Abbey News

Haddington’s Abbey Trail

This trail leads to the site of the Abbey of St Mary, once one of the richest medieval convents in the Lothians. On the way, it takes in features linked to the Abbey. 

Allow 1 ½ to 2 hours for the round trip. The path is good as far as the site but can be muddy.

Start at the John Gray Centre.  There are toilets here and in Neilson Park Road close by. There are  cafes in the vicinity.

John Gray Centre to Nungate Bridge, 10 minutes.

Follow the High Street to Church Street and cross the Nungate Bridge.

Nungate Bridge & St Mary’s, David Elder

Although damaged, the bridge survived the Siege of Haddington (1548-49). It carried the Nuns’ Road (the Nungate) to the Abbey.  The Nuns’ property begins once you cross. Note the hangman’s hook under the first arch.

Nungate Bridge to St Martin’s, 10 minutes.

Pass the yellow building in front by a narrow lane to the left, emerging at Tannery Lane. From the end of the lane, the large sandstone building you see ahead is Bermaline Maltings, on the site of Gimmers Mills, former property of the Abbey. Turn right and follow St Martin’s Gate round to St Martin’s Church. 

St Martin’s Church, David Elder

Dedicated to St Martin of Tours, the church is almost as old as the Abbey. It was given to the nuns around 1170. Of the 26 churches controlled by the convent, this was one of the most important. The lines of square holes may relate to scaffolding from its construction. 

St Martin’s to Abbey Bridge and the Abbey site, 30 minutes.

Head towards the sports ground and cross  the Tyne by the pedestrian bridge. Turn right past the playpark and follow the riverside path.  

The land on both sides of the Tyne was Abbey property. In about 15 minutes, you will see this water feature.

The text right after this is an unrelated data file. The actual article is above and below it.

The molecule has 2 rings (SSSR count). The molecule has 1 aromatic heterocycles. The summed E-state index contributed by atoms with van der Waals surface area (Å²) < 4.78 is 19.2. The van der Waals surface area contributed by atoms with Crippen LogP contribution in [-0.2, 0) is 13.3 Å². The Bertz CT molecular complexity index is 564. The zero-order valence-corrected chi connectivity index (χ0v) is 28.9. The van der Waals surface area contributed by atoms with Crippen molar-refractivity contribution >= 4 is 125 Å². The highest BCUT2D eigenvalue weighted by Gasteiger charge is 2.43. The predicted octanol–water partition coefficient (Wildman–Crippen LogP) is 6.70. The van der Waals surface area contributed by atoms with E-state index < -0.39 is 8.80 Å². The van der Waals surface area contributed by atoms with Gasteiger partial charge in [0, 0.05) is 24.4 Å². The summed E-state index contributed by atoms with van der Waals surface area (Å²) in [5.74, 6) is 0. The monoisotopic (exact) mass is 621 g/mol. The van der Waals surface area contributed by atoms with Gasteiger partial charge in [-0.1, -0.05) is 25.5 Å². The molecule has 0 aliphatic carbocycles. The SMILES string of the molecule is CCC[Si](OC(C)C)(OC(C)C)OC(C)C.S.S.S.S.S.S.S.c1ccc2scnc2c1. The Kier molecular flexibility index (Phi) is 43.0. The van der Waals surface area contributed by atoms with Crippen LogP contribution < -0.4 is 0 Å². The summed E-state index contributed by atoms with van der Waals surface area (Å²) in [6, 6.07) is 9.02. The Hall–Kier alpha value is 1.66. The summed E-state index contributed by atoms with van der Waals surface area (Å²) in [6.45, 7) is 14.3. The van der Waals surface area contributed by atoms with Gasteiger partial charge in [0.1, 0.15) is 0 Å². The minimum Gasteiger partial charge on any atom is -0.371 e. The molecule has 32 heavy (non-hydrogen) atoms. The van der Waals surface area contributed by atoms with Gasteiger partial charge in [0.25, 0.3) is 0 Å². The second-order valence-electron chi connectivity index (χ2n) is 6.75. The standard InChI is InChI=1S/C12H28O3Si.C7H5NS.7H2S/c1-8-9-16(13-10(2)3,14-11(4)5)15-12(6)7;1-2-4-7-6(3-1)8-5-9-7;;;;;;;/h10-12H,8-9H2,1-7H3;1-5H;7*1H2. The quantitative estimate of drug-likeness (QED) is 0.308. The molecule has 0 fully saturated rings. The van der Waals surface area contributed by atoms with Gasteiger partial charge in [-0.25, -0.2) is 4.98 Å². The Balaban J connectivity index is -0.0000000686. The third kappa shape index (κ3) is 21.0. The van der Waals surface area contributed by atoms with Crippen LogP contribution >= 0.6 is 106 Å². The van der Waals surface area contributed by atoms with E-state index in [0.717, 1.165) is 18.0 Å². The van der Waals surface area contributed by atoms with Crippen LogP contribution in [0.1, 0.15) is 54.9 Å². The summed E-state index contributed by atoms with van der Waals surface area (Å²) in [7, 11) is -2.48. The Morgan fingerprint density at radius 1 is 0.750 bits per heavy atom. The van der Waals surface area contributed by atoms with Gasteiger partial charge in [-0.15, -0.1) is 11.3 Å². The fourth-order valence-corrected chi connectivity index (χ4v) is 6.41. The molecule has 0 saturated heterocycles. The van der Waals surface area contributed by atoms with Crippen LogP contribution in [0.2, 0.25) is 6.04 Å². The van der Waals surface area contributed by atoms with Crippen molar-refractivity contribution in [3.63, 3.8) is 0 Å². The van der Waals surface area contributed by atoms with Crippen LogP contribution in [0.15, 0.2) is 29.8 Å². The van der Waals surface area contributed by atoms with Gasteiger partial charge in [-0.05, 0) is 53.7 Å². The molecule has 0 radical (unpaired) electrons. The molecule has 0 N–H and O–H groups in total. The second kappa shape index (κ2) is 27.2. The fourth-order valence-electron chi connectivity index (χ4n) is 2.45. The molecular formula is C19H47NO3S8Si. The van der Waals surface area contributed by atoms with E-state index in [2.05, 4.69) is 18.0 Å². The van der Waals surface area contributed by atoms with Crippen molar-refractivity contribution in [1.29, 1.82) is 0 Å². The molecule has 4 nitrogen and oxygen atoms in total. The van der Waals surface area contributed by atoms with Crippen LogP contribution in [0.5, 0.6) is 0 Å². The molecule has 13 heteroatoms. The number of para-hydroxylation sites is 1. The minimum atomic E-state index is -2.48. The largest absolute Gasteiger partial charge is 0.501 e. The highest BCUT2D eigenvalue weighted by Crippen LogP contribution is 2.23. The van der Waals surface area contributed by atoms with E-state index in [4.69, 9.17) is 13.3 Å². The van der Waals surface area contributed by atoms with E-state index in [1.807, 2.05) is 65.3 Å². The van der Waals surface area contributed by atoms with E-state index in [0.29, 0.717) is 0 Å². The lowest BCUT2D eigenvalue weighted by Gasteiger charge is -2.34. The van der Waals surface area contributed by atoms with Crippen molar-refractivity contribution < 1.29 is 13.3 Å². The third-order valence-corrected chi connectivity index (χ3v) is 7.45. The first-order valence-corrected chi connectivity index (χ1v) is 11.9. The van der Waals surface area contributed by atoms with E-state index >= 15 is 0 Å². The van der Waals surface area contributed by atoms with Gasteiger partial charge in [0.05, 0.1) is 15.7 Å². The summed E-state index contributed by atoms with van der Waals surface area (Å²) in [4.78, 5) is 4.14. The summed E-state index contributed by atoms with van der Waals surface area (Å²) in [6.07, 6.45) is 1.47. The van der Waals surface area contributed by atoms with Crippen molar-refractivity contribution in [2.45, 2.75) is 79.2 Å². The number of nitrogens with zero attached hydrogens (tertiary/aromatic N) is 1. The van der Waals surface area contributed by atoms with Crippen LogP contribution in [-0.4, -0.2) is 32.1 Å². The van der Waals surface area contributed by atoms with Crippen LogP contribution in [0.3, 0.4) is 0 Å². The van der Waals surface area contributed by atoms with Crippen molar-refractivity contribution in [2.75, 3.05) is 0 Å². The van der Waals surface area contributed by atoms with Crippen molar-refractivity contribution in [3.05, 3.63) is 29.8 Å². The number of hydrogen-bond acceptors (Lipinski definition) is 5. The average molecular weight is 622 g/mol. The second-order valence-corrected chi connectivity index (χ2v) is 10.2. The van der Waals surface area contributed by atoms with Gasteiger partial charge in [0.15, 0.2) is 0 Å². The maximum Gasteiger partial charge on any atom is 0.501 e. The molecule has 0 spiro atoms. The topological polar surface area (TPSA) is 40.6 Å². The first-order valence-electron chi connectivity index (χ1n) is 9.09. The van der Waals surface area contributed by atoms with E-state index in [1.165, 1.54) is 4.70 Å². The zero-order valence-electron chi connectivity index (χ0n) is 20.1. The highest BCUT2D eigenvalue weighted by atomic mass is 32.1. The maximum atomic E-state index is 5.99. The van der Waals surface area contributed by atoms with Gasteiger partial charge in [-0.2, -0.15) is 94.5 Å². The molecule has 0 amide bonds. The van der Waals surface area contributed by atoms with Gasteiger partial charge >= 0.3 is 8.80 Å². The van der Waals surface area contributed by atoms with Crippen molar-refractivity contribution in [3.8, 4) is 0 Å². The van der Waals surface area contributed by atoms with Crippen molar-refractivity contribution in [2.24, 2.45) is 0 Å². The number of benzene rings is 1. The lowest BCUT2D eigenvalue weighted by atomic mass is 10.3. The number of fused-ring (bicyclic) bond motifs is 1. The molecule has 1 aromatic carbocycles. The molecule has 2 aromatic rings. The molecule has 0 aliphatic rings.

On the bank opposite, the nuns owned a mill for fulling cloth (a wauk mill).   After the Abbey was demolished, ca 1560, two corn mills were built here, possibly from the masonry.  In turn the mills were replaced by one of the earliest and largest  cloth-making concerns in Scotland. Hundreds worked here. Following its collapse, the land was bought by Sir Francis Charteris in 1726 and became his estate of Amisfield.  The cascade was built as an ornamental feature.  An information panel further along has more on Amisfield.

To the left of the cascade, the large mound is an artillery platform built when French and Scottish troops were stationed at the Abbey during the Siege (1548-49).

Follow the path sign-posted East Linton through the arch of Abbey Bridge.

Abbey Bridge, David Elder

The road which crosses here  linked the Abbey to its lands on the opposite bank and to Haddington. To the north it led to the Great North Road, later the A1.

Continue past the ruined Abbey Mill. The lade drove the mill and provided drainage for the Abbey. The ruins are dangerous. Stick to the path here and at the site. At the next gate is the information panel on the Abbey. Here the future of the young Mary Queen of Scots was determined. Scan the QR code here or on this guide for more.

A young Mary, Queen of Scots

Retrace your steps to return to Haddington or cross Abbey Bridge (with care) to visit Amisfield walled garden a short distance on the right. 

Adam Cochrane, Amisfield Preservation Trust

From the garden follow the path through the golf course back to the town.

For a longer walk, continue on the river path to Hailes Castle. The path is more challenging and stout footwear is advised. (Allow at least 1hr 15 minutes.) Cross by the footbridge to visit the castle (unstaffed).  The castle belonged to the Earls of Bothwell, the Hepburn family, who controlled the Abbey in its later years and benefited greatly from its wealth.

Hailes Castle, David Elder

© Haddington’s History Society, 2022.